While skills are important, it is our attitudes and values that bring them to life on any job. These include curiosity, excellence, responsibility, accountability, integrity, candour, confidence, hard work, respect for time, attention to detail, meritocracy and my favourites – good citizenship and the recognition that we must focus on EFFECT not effort.
In my office you dare not tell me you sent that email that JSS grad could have sent. You better let me know you got the feedback needed for our decision-making. The world rewards EFFECT, not effort. Today more than ever the world has little room for those who can show nothing but effort. Few remember the team that placed third or fourth in the 1998 World Cup. They did their best but if their best didn’t win them the championship or get them into the finals, which is the EFFECT they wanted, we have no space for them in our memory.
This underpins the need for us to build a passion for excellence and winning as a country.
You often find many graduates today who are not curious or inquisitive enough; graduates with low hunger for knowing how to do things and graduates who have no interest whatsoever in going the extra mile. Ironically, these are the graduates who possess a strong sense of entitlement, walking around with the erroneous notion that they do not need to soil or muddy their hands because they have university degrees and so are entitled to everything they desire in the workplace. They are eager to tell you they did their narrow part instead of telling you they got the results the company needs.
These bad attitudes are easily reinforced in the University experiences students encounter. Lecturers publish more for promotion than impacting society. Students study for certificates rather than knowledge and skills. The university alumni office is operated as a matter of course not as an institution of force in the development of the University.
How many of our Alumni are connected to the university society? The University issues certificates to graduates and cares less how they fare on the job market. It is no wonder political governance pretends to serve while citizens struggle. We are often in a hurry to share GDP figures rather than human development indices and unemployment figures. We delight in talking about falling inflation rather than how policies are reducing poverty and inequality. As a people we need a whole new orientation and that must be driven by the culture in our Universities – a culture that rewards RESULTS and EFFECTS not effort.
With that in mind, I turn now to sharing my thoughts on how to prepare students for the workplace of the 21stcentury. I will begin with an exposition of how students need to position themselves in order to be prepared for the workplace and then turn to the role of universities in preparing their students for the world of work.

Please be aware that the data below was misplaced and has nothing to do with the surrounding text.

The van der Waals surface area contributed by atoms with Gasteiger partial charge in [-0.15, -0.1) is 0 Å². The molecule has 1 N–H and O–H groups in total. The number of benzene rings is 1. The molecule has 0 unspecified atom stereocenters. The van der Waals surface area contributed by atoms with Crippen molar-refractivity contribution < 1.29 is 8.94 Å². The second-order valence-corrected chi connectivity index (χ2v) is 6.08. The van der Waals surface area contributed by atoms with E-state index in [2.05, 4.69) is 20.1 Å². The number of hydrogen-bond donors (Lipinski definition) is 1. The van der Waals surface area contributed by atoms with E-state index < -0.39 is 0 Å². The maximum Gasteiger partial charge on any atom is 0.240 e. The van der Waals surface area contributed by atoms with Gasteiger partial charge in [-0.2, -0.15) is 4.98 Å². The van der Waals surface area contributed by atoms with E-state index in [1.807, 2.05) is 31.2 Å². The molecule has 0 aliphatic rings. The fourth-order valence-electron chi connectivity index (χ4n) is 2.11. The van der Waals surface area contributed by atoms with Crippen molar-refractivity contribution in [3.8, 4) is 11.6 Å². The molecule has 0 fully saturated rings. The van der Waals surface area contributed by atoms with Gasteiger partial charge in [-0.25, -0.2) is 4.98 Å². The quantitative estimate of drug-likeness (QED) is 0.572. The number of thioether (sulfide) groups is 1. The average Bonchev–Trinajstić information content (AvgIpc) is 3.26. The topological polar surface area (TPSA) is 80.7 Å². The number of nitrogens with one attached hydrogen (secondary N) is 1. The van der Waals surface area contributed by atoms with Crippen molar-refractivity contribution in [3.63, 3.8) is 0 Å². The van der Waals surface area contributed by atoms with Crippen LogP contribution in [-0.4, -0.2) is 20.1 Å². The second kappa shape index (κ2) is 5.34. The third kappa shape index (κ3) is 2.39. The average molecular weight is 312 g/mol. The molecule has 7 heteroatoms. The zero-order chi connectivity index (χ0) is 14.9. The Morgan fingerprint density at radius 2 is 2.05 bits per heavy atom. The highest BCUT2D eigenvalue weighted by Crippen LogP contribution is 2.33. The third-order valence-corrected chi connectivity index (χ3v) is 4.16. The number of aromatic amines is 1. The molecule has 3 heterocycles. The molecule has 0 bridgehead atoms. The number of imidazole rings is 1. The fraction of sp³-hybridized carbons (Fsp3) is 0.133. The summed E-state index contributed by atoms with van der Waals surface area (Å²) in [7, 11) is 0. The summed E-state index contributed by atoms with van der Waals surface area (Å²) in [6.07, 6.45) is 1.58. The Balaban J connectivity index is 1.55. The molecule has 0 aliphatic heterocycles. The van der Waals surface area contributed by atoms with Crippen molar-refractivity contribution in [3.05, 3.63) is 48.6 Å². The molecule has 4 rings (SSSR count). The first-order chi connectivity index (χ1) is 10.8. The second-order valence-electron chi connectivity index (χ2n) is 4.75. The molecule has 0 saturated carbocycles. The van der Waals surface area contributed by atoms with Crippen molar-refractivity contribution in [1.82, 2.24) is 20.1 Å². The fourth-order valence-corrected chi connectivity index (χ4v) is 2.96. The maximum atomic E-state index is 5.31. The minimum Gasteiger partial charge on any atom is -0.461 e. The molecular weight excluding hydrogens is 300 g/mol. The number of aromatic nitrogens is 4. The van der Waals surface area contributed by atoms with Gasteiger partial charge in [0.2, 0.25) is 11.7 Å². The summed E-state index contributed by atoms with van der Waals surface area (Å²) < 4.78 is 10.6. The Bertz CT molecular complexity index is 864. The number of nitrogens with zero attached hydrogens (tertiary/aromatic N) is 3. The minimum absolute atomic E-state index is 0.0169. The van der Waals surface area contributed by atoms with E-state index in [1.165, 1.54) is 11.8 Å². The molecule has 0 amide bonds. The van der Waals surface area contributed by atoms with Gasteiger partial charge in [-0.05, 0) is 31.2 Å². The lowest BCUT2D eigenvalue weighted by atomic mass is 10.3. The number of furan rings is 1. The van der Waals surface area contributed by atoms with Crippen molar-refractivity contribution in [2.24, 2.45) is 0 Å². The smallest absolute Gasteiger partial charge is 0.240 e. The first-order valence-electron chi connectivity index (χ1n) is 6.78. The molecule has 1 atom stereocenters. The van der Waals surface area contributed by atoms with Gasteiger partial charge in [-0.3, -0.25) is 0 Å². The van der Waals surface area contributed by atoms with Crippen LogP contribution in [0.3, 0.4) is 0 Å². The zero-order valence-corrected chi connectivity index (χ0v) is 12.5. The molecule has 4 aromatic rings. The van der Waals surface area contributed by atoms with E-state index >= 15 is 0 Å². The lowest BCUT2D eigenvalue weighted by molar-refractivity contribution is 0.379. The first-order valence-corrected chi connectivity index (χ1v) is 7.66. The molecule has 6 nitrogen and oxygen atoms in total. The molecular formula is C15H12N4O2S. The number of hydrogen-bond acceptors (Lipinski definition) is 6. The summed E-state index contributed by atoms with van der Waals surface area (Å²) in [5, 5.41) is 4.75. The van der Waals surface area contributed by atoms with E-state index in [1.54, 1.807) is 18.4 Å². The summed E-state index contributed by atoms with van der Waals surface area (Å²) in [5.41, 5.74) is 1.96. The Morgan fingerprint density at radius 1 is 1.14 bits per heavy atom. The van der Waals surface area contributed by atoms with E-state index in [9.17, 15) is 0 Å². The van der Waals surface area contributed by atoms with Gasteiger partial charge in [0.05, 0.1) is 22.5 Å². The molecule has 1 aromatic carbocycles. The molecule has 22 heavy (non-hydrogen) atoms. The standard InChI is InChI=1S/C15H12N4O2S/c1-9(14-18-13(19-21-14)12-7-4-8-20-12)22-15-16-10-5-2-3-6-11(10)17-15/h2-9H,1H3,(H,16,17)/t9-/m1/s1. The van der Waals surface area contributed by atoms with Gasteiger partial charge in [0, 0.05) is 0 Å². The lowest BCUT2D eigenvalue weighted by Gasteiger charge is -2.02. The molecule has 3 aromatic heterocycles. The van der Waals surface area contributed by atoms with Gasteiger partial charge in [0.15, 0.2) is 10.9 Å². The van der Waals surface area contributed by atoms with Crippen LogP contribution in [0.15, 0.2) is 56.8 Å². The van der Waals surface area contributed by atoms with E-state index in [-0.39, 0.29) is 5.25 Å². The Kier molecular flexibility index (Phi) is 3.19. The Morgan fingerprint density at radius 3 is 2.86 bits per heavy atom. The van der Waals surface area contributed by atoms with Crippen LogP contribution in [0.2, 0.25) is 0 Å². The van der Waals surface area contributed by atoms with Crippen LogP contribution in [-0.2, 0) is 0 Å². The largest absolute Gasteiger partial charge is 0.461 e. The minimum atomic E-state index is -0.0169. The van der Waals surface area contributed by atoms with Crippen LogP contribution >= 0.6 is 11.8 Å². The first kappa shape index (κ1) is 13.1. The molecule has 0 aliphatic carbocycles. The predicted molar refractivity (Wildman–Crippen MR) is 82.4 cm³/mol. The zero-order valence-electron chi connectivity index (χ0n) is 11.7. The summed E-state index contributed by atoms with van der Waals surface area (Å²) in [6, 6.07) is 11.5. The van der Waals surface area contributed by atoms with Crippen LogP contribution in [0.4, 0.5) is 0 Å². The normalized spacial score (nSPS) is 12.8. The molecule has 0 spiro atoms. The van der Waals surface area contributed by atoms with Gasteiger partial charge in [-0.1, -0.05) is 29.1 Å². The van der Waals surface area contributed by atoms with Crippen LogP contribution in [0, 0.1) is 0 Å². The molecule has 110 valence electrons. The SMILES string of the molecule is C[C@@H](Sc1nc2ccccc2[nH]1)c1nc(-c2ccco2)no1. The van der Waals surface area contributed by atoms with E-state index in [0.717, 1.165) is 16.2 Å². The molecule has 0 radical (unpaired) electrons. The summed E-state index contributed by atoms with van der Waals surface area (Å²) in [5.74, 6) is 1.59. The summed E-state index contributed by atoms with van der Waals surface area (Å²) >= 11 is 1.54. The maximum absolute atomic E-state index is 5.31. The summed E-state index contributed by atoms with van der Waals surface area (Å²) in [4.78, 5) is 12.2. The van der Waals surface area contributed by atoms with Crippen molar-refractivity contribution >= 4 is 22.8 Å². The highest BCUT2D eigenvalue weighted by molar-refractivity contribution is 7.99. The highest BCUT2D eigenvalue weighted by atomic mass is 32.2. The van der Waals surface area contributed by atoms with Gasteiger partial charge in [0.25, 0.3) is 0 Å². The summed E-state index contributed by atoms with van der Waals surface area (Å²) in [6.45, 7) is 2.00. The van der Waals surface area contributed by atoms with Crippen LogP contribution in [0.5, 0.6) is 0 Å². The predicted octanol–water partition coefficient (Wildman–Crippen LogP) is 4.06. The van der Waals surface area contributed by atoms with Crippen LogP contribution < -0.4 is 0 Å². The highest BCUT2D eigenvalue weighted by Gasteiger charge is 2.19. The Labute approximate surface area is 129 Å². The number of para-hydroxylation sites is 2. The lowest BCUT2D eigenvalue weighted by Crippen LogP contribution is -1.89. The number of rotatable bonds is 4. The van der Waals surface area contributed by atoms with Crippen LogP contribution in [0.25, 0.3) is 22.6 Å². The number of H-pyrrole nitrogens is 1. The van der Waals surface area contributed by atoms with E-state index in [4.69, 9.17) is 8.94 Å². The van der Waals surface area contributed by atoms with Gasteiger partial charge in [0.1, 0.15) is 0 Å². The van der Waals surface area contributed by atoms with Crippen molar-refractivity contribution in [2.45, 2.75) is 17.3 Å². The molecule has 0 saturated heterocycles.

5.0 A charge to Students
To students I beseech you, come to grips with the fact that you owe it to God and country and most importantly, to yourself, to excel. Mediocrity is not an option. Strive to excel in all you do. The pervasive culture of mediocrity in Ghana will do you no good. The requirements for your success and survival are way higher than I or your lecturers ever experienced. Ghana needs your excellence to survive tomorrow’s world.
5.1 Stop learning just to pass your exams. Learn more to know more and learn how to learn and know. The world will change faster than before and you must be quick to adapt, learn new things, unlearn old things and relearn.
5.2 Learn to speed read and read critically. The poor reading culture in Ghana which you may have been trapped in will only lead you to failure and economic hardship. You must quickly acquire knowledge and make better meaning of information better than any robot. You have the advantage of wisdom and humanity to outdo any robot.
5.3 Be very flexible in thought and views. In other words, be open minded. The rote approach and regimented nature of our education system will render you obsolete if you don’t break free and realise that in a fast-changing world, ideas are not static and that methods are bound to change. You therefore have no choice than to change and adapt to the changing times. Be creative in your thinking and be open to new ways and creative ideas.
5.4 Seek to effect and stop showing effort. Take seriously the World Economic Forum skills as well as the attitudes and values recommended. They will shape you right if get committed to them.
5.5. Learn how to code. It is the English and Maths of the future.